By Joe Levi | October 25, 2010 6:15 PM
There was a time, not that long ago, when a mobile phone was a mobile phone — and nothing more. You could make and receive phone calls and text messages, and on the more advanced phones you could even send pictures!
A lot has changed. Back then the concept of an “app” wasn’t even around. If your phone didn’t do something that you wanted it to, you went out and bought a new phone. Today, if you want new functionality, you install an app.
In the desktop computer market the number of “programs” (that’s what us “techno geezers” called “apps” back in the day) that were available for your OS dictated which OS you were going to run: Windows, Mac, OS/2, or some other OS.
Have mobile phones have crossed over into the desktop computer arena?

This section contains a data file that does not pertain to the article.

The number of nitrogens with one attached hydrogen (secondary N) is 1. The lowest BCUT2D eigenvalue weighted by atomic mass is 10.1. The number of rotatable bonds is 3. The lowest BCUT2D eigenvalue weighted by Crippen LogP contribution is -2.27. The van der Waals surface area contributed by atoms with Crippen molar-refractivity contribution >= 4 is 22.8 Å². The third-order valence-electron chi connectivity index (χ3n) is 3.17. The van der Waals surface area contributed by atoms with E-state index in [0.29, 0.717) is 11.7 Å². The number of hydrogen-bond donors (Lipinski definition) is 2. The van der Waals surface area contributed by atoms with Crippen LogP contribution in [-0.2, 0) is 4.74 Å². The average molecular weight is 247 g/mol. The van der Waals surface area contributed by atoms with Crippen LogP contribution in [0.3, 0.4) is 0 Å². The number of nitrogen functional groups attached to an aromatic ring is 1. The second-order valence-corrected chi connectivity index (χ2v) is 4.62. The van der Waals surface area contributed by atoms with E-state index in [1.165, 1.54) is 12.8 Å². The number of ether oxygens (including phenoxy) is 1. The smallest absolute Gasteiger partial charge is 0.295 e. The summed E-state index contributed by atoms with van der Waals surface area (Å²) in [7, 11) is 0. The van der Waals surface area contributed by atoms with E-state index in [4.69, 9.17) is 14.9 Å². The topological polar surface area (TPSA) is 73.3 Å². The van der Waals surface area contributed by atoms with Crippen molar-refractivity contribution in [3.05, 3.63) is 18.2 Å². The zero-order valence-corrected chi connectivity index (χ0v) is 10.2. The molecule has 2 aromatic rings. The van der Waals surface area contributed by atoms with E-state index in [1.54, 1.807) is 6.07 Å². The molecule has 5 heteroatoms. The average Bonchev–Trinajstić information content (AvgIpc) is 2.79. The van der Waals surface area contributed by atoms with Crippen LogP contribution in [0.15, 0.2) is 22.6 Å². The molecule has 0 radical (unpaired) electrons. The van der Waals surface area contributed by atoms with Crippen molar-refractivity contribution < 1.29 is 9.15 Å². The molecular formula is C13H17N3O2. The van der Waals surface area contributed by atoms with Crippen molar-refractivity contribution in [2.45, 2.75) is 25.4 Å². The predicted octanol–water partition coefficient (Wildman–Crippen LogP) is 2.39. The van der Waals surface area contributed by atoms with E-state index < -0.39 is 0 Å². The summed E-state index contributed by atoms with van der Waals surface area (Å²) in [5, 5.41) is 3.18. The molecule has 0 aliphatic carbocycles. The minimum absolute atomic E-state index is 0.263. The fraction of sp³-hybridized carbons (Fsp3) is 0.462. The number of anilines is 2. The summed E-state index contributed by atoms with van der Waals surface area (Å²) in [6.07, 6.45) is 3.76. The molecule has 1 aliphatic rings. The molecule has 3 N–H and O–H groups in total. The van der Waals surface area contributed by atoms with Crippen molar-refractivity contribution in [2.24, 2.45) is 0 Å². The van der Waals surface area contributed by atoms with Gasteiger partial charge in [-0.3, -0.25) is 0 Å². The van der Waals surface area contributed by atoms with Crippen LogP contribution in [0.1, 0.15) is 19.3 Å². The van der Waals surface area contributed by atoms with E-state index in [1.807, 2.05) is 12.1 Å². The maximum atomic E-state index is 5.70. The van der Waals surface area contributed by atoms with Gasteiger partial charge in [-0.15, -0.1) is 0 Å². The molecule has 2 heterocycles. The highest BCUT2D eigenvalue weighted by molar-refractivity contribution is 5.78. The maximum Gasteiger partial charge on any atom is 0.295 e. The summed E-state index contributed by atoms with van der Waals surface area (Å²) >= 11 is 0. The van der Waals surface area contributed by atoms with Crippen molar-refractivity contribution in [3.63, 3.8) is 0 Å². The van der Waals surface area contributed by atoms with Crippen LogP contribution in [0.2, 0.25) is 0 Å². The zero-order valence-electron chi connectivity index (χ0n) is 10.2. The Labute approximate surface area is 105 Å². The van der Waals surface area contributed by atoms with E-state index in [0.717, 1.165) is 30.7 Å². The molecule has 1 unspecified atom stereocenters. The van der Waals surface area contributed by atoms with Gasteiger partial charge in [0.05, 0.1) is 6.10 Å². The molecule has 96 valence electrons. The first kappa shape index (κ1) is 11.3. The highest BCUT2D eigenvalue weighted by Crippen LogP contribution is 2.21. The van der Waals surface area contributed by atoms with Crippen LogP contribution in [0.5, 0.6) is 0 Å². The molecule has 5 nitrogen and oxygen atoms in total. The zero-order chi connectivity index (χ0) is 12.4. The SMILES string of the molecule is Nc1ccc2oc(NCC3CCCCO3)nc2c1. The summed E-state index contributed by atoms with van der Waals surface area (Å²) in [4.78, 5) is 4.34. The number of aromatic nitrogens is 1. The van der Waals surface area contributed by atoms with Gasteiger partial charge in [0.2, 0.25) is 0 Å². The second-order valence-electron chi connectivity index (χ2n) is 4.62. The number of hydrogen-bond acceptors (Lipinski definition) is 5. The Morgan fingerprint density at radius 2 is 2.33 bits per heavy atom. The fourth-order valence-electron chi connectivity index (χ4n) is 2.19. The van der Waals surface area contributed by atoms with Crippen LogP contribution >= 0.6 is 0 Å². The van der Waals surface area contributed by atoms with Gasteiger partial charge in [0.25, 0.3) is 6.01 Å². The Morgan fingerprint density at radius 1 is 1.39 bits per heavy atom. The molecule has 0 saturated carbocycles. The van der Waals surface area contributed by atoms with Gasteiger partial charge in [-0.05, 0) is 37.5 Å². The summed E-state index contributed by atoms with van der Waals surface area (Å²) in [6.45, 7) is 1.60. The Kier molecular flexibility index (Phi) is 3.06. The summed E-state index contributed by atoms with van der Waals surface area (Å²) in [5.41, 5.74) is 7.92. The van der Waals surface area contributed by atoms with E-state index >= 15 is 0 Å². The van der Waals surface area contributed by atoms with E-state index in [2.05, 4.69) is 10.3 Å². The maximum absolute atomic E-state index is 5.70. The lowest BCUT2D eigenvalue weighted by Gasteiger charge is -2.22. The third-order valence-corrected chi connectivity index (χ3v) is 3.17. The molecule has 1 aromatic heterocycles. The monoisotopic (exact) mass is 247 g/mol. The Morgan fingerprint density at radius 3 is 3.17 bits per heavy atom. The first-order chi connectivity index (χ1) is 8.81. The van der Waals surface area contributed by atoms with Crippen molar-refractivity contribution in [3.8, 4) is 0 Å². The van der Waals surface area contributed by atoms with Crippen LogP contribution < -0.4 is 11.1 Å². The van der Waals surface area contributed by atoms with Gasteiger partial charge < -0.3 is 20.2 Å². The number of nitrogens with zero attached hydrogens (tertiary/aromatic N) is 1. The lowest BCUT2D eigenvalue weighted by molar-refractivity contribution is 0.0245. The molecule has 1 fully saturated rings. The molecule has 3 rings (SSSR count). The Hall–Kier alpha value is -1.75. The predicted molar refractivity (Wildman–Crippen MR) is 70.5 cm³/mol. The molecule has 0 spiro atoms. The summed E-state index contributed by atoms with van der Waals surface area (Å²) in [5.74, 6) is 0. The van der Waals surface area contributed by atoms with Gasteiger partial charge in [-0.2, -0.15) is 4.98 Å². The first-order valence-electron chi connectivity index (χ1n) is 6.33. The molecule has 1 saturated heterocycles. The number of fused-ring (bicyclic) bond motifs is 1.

If so, we have to assume that the platform with the most useful apps is going to “win” the race. Now, before you go all “Apple has 250K apps, so they win”, remember that Microsoft “won” the desktop race, but Mac is still around. Winning doesn’t mean that everyone else simply goes away. It’s the same with the mobile world.
It took Apple right around 500 days to hit their 100,000 app mark (November 2009, 16 months after their July 11, 2008 launch).
The Android Market, which officially opened for business October 22, 2008 (the day the G1 launched), took just a bit more than 700 days to achieve the same 100K app milestone.
While Google hasn’t announced this milestone formally, their @AndroidDev Twitter feed wasn’t shy in shouting the accomplishment from the proverbial rooftops.